The gradual increase in the state pension age has been mainly justified by the projected increase in life expectancy. The number of people aged 60 or over is projected to rise by over 50 per cent in the next 25 years. People are living longer and are expected to contribute to the economy for longer.
But although life expectancy has increased, healthy life expectancy has not. Geography and socio-economic status account for a great disparity between different groups of older people.
The Marmot report offers a shocking snapshot of this inequality. It shows that, on average, people in the poorest neighbourhoods die seven years earlier than those from the richest neighbourhoods and have 17 fewer disability-free years. Most people's health declines long before they reach 65, and only a quarter can expect to be free of disabilities by the age of 68.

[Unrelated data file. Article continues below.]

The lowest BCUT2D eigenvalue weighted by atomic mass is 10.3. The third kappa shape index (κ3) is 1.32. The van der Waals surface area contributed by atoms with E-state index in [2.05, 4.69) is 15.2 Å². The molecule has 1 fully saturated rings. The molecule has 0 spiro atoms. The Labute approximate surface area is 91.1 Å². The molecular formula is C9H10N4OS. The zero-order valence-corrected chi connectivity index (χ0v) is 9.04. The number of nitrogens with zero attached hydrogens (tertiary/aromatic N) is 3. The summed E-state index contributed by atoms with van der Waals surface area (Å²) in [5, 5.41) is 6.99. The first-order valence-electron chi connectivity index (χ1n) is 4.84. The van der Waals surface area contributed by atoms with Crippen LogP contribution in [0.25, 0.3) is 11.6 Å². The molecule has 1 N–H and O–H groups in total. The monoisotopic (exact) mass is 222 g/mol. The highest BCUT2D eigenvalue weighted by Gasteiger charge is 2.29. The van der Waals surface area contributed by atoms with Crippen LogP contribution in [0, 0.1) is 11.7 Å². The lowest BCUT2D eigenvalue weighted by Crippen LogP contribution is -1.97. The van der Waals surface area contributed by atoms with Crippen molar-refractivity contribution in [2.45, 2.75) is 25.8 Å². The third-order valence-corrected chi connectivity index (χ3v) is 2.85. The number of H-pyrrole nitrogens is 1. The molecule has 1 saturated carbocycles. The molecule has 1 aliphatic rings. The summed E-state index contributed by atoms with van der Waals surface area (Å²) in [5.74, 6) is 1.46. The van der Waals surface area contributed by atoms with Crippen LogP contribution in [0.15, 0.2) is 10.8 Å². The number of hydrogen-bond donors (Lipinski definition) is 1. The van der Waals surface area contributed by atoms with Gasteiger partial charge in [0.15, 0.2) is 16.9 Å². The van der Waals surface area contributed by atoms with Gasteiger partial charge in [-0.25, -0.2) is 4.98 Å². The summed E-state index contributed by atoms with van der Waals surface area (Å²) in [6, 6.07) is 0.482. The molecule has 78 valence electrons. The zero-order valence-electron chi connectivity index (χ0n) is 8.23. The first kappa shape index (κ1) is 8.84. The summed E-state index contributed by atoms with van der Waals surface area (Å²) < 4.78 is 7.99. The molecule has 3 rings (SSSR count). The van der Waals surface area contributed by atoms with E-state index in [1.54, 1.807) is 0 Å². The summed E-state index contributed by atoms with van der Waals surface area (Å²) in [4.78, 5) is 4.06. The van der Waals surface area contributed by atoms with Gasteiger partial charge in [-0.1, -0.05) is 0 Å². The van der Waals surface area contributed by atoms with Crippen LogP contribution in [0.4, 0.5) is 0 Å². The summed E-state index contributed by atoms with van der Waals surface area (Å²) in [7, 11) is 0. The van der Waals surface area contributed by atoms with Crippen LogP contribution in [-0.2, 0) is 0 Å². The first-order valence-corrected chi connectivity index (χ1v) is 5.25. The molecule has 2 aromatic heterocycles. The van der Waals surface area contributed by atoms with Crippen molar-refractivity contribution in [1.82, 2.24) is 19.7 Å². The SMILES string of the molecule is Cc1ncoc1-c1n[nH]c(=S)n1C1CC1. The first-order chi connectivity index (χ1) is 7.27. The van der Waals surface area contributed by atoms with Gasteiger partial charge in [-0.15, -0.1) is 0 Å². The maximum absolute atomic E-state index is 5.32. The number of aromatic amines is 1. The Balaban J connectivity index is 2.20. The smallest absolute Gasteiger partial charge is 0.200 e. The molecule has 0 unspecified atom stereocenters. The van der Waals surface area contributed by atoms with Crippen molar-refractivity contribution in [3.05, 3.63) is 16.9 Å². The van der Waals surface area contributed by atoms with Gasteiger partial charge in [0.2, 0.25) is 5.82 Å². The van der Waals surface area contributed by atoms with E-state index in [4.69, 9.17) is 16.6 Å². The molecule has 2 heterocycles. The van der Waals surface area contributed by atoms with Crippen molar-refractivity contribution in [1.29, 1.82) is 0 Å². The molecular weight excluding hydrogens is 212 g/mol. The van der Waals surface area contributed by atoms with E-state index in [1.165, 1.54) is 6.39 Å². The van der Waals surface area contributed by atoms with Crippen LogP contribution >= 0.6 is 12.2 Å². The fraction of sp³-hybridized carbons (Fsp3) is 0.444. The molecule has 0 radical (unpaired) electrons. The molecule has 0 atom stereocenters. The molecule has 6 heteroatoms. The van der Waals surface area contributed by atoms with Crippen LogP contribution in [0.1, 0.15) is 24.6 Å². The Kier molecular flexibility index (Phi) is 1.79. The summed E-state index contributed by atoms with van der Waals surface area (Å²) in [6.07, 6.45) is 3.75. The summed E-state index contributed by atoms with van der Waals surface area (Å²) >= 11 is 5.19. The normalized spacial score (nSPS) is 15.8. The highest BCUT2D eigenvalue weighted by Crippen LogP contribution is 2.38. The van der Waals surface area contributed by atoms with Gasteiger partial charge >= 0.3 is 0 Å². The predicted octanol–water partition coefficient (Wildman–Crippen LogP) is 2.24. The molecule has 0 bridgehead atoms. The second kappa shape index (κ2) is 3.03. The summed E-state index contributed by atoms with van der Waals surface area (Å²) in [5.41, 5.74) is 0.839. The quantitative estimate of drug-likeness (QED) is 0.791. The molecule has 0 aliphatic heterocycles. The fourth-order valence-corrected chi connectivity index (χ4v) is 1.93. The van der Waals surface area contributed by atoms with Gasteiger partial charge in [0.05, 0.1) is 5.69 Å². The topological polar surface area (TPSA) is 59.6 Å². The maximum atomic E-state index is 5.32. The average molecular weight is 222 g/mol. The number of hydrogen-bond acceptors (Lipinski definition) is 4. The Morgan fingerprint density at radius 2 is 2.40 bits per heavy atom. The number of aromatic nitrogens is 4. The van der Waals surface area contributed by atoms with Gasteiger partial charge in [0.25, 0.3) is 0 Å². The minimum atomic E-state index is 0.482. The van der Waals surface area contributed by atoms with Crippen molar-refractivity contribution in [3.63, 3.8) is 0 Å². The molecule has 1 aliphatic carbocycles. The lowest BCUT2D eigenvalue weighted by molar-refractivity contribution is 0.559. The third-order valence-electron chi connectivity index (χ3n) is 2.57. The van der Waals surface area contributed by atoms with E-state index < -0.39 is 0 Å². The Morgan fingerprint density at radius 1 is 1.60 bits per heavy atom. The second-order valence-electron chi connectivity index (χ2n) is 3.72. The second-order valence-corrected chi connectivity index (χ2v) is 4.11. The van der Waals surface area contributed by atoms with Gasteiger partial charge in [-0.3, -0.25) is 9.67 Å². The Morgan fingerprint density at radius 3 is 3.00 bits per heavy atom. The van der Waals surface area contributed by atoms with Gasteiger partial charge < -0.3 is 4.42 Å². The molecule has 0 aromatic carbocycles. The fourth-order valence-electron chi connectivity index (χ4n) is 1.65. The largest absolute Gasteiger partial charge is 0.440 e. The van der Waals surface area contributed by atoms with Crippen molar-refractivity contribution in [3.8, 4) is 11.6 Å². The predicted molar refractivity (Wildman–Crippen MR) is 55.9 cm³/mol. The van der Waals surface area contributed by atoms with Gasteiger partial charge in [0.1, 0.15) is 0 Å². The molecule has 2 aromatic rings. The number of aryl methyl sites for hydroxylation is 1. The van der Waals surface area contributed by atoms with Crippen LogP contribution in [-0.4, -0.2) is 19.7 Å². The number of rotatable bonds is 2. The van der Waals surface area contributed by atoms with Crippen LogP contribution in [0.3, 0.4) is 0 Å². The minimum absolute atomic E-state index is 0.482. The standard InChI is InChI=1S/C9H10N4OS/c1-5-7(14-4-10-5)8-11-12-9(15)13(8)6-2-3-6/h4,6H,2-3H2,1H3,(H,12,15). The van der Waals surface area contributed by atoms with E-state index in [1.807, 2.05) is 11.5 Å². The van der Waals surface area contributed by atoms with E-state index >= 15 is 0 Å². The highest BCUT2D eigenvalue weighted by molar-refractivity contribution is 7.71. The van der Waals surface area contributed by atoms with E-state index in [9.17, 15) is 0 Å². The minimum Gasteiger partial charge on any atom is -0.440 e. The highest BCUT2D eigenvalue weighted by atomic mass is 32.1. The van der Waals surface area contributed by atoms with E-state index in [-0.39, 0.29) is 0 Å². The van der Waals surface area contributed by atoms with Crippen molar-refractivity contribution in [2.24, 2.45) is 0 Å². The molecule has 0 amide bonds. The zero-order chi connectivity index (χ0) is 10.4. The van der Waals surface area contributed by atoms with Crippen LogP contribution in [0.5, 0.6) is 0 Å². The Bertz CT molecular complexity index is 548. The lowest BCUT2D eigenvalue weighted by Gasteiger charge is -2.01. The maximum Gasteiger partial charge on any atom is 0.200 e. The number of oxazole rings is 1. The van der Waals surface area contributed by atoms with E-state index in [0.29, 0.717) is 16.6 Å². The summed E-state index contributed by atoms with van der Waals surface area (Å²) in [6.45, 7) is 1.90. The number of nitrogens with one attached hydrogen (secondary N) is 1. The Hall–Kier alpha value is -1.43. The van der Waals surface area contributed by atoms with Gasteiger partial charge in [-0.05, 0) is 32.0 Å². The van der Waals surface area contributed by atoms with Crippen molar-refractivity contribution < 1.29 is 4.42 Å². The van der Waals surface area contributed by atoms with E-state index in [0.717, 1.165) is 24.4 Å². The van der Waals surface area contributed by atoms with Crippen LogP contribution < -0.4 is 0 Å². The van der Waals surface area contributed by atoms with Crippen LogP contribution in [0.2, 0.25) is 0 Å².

Before forcing people to work for longer, we need to enable everybody to reach state pension age in good health, regardless of wealth and income. Otherwise, any rise in state pension age will have the greatest impact on the most disadvantaged, who will have fewer years to enjoy their pensions and are more likely to have to give up work before they can draw them.
If politicians want people to work for longer, they must set out clear plans to reduce health inequalities. They must also ensure that older workers have a range of employment opportunities, and scrap forced retirement legislation.
Michelle Mitchell is the director of Age Concern and Help the AgedReuse content